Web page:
Lieutenant James Alexander Moseley died in the battle of Ourcq, which is the name of the river which the battle was fought near. A newspaper article published at the time of the war said that the Germans were going to make a stand on the north side of the river but American soldiers broke the enemy’s positions in several areas and forced a retreat (James). The same article tried to convey the brutality of this battle writing,

  “After half an hour of the bitterest sort of fighting we got deep into these positions, and the enemy broke…Never have the Americans done hotter fighting. Never did they show to better advantage. Never did the Hun fight nastier” (James).

Another New York Times articles praises the Rainbow Division for having “won the distinction of having defeated he famous Prussian Guard units” and classified the Battle of Ourcq as a victory for American and Allied Powers (“Rainbow Division n Ourcq Fighting”). A more historical report of the battle said that the Rainbow Division was assigned to fight in the “Baccarat Sector” in the Bosges Mountain near Lunenville” (Clarke, 17). Later, it recounts that by July 25th, a day after Moseley was killed, the division of the section was “past its usefulness” because of the large amount of losses and were finally given reinforcements (Clarke, 35). However, the Second Battle of the Marne brought the Allied Powers one step closer to the end of the war (Arnold-Friend).

Love Letters to Lucy Kent[edit]

His letters to Lucy Kent, are quite humorous and sarcastic, even in such a gloomy setting. The love letters show such a human side about the individuals who are fighting in the war. These letters also show how soldiers had to adapt to different country’s cultures (in this case France) when they went there to fight. In a letter dated February 2, 1918, James Moseley writes, “Dear Lucy Kent, Please pardon the [handwriting]...because I can’t write a letter with French ink any more than I could write in French” (February 2, 1918; #17).

On March 21, 1918, Lieutenant Moseley sent a pressed flower to Lucy Kent which he said was the first of the summer. The flower is still preserved at the Wilson Library archives collection. As the war raged on and Moseley spent more and more time in France he began to be frustrated with the postal services and even at Lucy because he was not getting any letters from her. In one letter he would complain that she never writes him and then in the next, apologizing because he just received two letters from her (July 12, 1918; #18). In his last letter to Lucy Kent, James Moseley writes from a dugout, saying that it might be the last time for a while that he will be able to write. At the end, he writes, “safely out and back with the germans I believe crushed along the entire front. Thank you for the much beautiful love of your heart dear little Lucy Kent” (July 18, 1918; #18). This last letter was written six days before his death.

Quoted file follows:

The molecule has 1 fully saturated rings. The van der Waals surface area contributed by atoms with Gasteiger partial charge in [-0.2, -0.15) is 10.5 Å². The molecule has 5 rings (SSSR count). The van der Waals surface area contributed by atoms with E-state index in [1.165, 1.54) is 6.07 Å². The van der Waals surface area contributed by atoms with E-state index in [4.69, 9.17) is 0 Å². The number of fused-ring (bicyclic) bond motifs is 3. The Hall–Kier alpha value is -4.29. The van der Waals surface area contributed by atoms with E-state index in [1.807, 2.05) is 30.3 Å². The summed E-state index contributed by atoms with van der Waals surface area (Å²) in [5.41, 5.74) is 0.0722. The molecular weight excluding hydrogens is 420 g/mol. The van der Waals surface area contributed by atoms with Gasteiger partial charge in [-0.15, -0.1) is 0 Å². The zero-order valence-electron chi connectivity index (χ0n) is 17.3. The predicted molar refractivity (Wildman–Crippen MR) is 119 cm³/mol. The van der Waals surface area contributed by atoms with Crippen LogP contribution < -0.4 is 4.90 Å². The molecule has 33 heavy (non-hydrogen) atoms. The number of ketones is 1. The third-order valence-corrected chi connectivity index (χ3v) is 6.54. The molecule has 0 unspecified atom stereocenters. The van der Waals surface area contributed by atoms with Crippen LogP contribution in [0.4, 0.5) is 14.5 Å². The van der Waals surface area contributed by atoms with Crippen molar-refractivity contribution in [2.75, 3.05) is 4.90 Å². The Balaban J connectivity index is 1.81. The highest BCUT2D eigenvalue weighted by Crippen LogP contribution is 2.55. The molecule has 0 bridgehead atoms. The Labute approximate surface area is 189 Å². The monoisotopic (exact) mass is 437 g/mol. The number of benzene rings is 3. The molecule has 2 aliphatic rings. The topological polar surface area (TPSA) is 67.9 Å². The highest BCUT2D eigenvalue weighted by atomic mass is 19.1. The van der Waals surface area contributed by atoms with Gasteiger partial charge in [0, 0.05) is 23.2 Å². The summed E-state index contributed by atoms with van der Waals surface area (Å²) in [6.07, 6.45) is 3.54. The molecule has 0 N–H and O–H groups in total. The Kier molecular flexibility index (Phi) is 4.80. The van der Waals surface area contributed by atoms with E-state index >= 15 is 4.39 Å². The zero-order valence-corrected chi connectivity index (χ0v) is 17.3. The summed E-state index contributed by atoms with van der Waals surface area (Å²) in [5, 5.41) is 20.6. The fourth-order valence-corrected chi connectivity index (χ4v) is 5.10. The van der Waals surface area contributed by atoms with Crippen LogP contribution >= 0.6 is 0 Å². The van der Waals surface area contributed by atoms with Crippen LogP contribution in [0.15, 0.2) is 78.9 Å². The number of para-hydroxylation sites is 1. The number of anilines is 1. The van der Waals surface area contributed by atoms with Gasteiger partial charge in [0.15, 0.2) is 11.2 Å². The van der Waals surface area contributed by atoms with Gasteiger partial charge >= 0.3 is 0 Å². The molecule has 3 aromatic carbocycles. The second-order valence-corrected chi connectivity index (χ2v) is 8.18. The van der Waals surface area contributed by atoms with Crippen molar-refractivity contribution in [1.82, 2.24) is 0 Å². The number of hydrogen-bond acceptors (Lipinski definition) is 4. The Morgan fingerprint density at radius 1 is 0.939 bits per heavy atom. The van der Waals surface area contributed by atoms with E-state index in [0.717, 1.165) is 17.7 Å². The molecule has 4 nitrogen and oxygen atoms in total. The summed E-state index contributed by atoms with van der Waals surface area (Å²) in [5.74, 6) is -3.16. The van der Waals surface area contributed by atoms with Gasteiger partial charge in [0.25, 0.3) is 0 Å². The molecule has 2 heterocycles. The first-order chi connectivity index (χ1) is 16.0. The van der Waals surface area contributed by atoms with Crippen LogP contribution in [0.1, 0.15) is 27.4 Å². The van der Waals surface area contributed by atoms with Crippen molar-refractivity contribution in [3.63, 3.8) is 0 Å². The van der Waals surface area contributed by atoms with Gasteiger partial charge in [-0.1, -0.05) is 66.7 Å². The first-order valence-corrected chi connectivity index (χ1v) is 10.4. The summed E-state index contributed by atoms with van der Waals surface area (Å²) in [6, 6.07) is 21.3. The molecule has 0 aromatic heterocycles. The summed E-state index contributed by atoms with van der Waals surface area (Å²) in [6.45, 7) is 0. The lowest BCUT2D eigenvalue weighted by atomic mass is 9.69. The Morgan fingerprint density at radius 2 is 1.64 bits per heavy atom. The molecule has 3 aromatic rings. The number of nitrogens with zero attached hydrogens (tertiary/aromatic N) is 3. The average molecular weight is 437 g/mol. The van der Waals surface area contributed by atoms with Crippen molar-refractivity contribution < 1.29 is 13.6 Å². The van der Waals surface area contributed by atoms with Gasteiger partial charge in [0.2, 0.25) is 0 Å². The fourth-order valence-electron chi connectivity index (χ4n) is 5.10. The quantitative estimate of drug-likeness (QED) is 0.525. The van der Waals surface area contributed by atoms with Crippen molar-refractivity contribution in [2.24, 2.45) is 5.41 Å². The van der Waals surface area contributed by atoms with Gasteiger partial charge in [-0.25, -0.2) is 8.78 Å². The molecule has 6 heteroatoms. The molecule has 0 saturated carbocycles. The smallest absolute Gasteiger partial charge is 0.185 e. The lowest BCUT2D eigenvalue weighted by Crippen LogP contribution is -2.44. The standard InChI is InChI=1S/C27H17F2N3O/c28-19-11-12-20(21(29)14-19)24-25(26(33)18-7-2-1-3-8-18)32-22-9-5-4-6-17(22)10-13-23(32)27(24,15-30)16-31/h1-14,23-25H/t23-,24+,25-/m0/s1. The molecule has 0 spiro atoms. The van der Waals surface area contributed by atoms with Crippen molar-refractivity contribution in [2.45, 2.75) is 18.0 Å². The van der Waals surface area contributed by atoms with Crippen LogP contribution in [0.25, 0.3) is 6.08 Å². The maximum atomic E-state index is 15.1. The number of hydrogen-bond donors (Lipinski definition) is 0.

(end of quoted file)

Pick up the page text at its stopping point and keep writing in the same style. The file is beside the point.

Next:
Honors and Memorials[edit]

The archive at UNC Chapel Hill contains several newspaper clippings about the death and memorial service for James Moseley. The funeral for James Moseley was held two months after his death. One particular newspaper article detailed the his death, “struck by a shell fragment, was being taken to a dressing station by litter bearers when a low-flying enemy plane seeing the group, signaled the artillery and three shells followed, one of which struck Lieutenant Moseley, who died quietly within an hour…” (“Lieut. James A. Moseley”). He is buried at Chateau de la Foret, near Beauvardes.

For his bravery in France, General Pershing awarded James A. Moseley the Distinguished Service Cross. “For extraordinary heroism in action near Suippe, France, July 15th, 1918” when he carried a wounded Corporal of his platoon more than four hundred yards to safety (Reppy).

In 2011, a statue was dedicated to the sacrifice of the Rainbow Division in World War I. The memorial “honors the service and sacrifice of WWI servicemen of the 42nd Infantry Division” (“French Battlefield Dedicates Memorial to Troy-Based 42nd Infantry Division Soldiers”). The article states that this statues is to help remember US involvement in the war. The Rainbow Division was actually called so because of the geographic diversity of its soldiers who “stretch[ed] across America like a rainbow” (ibid).

Readings and other resources[edit]

Each individual page may link to other North Carolinians involved in the war, or a suggested reading selection. For example:

Project Subpages[edit]